Generative NYC: How Etsy uses AI to keep commerce human

Josh Silverman is not only the CEO of Etsy, one of the world’s most beloved companies, he was also a co-founder of Evite and has over two decades of leadership experience growing consumer technology companies and scaling global marketplaces.

At Lightspeed’s most recent #GenNYC event, Partner Michael Mignano and Josh Silverman discussed the future impact of AI on creativity, marketplaces and SMBs, and how companies today have much to learn from the technological shifts of the past.

Below are some of the evening’s main takeaways. Comments have been edited for clarity.

People are always skeptical at first.

Reflecting on his early days building Evite, which he began working on in 1998, Silverman recalled, “there was this thing called the internet that some of us thought was going to change everything and most people thought, ‘That’s just a bunch of hoo-ha from Silicon Valley.’”

Most consumers need time to learn how to use new technologies.

In the beginning, Evite was only used by nerds who didn’t care how their invitations looked, recalled Silverman, laughing, because “that’s who was using the internet” back then.

Moving out of that niche was hard. “So many people you wanted to invite didn’t have email,” Silverman recalled, musing on the challenges of wide adoption for Evite. “Most people didn’t have broadband internet access, which caused the experience to be pretty inferior. And so a lot of people threw up their hands and said, ‘See, I told you this can’t be done.’ Those were obviously very solvable problems, and the world would come around.”

“Where I’m going with this,” Silverman said, acknowledging the technophilic crowd, “is obviously a lot of you probably are very passionate and you meet skeptics everywhere who say, ‘This whole AI thing is a bunch of nonsense that’s going to amount to nothing. And the reason is, I used it yesterday and here’s the reason it failed.’

I do think that [AI] is a massive platform shift. I do think it will change the world in some very powerful ways.” However, he cautioned, such shifts take time, describing “consumer adoption and consumer readiness” as “the laggingest thing.”

“The technology gets there a lot faster than consumers know how to use and adopt the technology. That’s what we’re finding at Etsy with Gen AI. There’s so many wonderful ways to use it, but when we just put a chatbot in front of a customer and say, ‘Here’s a way to search Etsy in a really interactive, really context rich way,’ they’re kind of like, ‘Ah, I don’t know how to do that.’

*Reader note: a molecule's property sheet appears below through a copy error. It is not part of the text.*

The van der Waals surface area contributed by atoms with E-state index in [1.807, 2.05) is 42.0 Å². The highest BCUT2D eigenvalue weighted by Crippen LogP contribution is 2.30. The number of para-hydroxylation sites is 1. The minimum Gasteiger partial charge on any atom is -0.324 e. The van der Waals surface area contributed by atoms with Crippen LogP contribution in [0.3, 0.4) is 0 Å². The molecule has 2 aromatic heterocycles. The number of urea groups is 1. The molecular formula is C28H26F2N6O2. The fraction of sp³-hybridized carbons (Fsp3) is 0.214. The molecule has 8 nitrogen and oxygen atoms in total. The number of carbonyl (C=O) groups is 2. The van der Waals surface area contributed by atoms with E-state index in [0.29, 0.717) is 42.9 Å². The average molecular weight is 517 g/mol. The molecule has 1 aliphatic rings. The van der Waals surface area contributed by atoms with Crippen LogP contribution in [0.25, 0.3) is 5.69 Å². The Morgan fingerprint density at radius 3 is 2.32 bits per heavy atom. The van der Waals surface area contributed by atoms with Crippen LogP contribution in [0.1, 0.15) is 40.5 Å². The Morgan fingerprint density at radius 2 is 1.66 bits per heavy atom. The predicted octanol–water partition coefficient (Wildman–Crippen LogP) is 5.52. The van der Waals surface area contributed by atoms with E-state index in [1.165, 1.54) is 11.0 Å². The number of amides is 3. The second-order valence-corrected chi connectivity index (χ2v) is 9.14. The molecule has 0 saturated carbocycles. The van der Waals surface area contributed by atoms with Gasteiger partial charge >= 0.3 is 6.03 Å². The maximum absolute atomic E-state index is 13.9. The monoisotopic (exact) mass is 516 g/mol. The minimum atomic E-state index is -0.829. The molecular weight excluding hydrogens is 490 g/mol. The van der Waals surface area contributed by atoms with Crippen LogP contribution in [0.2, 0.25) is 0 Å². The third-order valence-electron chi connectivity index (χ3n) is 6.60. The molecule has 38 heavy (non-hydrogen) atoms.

Silverman noted that, even though Etsy’s experiments with Gen AI chatbots aren’t resonating with shoppers at this very moment, “it’s important that we keep doing it because we’ve got to learn. I know customer adoption is going to get there. Customers are going to learn how to use it and we’re going to learn how to present it to them in the right way and in the right place.”

Machines can help your company be more sensitive to consumers’ individuality.

“So to give some sense of scale, we have about 7 million sellers on Etsy and right now about a hundred million things for sale, serving about 92 million buyers. And every one of these hundred million things for sale on Etsy is a snowflake. It doesn’t map to a catalog. And so we have to understand what is this thing, and then we have to understand you.

What are you looking for? What is your sense of style and taste and that kind of much, much higher-level abstraction of, what is this thing, what style does it represent, what preferences do you have. Literally impossible years ago.

It’s only because of these machines that we can keep commerce human.”

AI and machine learning are revolutionizing search.

“Understanding what you meant, not what you said, has been a very big part of our journey. And so when I write ‘cocktail attire for men,’ our search engine in 2016 and 2017 would’ve looked for listings that include the words ‘cocktail attire’ and ‘men,’ and ‘sport coat’ has none of those, right? So we would’ve done a terrible job.”

AI can help protect creatives.

We want to reward people that were the first innovators. And I think Gen AI is going to help us to, at scale, identify what’s original and what’s just a copycat. It also, I think, can help us to come to a better point of view around quality. Is this actually handcrafted or is it not? Across a hundred million items, there’s no number of humans you could reasonably hire to do that. But with modern machine learning techniques, we’re getting better at it.  For example, does this same item exist for sale on Alibaba or Amazon or Temu? And [if so], we can presume it’s probably not handmade, and we take it down automatically. Even three or four years ago, that would’ve been a hard problem. Now it’s not that hard. The world’s getting better.

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